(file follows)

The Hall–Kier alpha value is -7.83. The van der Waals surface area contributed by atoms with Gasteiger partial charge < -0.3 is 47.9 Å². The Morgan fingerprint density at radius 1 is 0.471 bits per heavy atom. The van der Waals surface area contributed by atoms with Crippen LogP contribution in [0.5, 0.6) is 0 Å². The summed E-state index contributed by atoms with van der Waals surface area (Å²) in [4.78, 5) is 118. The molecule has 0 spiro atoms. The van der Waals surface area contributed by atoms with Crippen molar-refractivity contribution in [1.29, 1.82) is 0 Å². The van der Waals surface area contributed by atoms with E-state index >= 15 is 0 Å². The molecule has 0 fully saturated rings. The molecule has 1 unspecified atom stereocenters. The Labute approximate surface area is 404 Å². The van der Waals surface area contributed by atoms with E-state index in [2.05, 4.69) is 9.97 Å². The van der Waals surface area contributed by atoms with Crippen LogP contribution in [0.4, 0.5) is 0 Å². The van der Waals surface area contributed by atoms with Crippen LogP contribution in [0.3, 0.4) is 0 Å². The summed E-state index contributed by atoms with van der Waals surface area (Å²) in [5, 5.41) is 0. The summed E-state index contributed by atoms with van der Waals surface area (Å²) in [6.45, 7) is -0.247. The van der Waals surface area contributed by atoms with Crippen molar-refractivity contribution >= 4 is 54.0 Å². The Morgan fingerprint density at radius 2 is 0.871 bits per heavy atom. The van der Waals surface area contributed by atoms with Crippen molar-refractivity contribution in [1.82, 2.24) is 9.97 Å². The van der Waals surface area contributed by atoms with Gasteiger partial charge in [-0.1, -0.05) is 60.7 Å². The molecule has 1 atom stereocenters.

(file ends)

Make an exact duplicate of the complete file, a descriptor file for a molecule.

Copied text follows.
The Hall–Kier alpha value is -7.83. The van der Waals surface area contributed by atoms with Gasteiger partial charge < -0.3 is 47.9 Å². The Morgan fingerprint density at radius 1 is 0.471 bits per heavy atom. The van der Waals surface area contributed by atoms with Crippen LogP contribution in [0.5, 0.6) is 0 Å². The summed E-state index contributed by atoms with van der Waals surface area (Å²) in [4.78, 5) is 118. The molecule has 0 spiro atoms. The van der Waals surface area contributed by atoms with Crippen molar-refractivity contribution in [1.29, 1.82) is 0 Å². The van der Waals surface area contributed by atoms with E-state index >= 15 is 0 Å². The molecule has 0 fully saturated rings. The molecule has 1 unspecified atom stereocenters. The Labute approximate surface area is 404 Å². The van der Waals surface area contributed by atoms with E-state index in [2.05, 4.69) is 9.97 Å². The van der Waals surface area contributed by atoms with Crippen LogP contribution in [0.4, 0.5) is 0 Å². The van der Waals surface area contributed by atoms with Crippen LogP contribution in [0.3, 0.4) is 0 Å². The summed E-state index contributed by atoms with van der Waals surface area (Å²) in [5, 5.41) is 0. The summed E-state index contributed by atoms with van der Waals surface area (Å²) in [6.45, 7) is -0.247. The van der Waals surface area contributed by atoms with Crippen molar-refractivity contribution >= 4 is 54.0 Å². The Morgan fingerprint density at radius 2 is 0.871 bits per heavy atom. The van der Waals surface area contributed by atoms with Crippen molar-refractivity contribution in [1.82, 2.24) is 9.97 Å². The van der Waals surface area contributed by atoms with Gasteiger partial charge in [-0.1, -0.05) is 60.7 Å². The molecule has 1 atom stereocenters.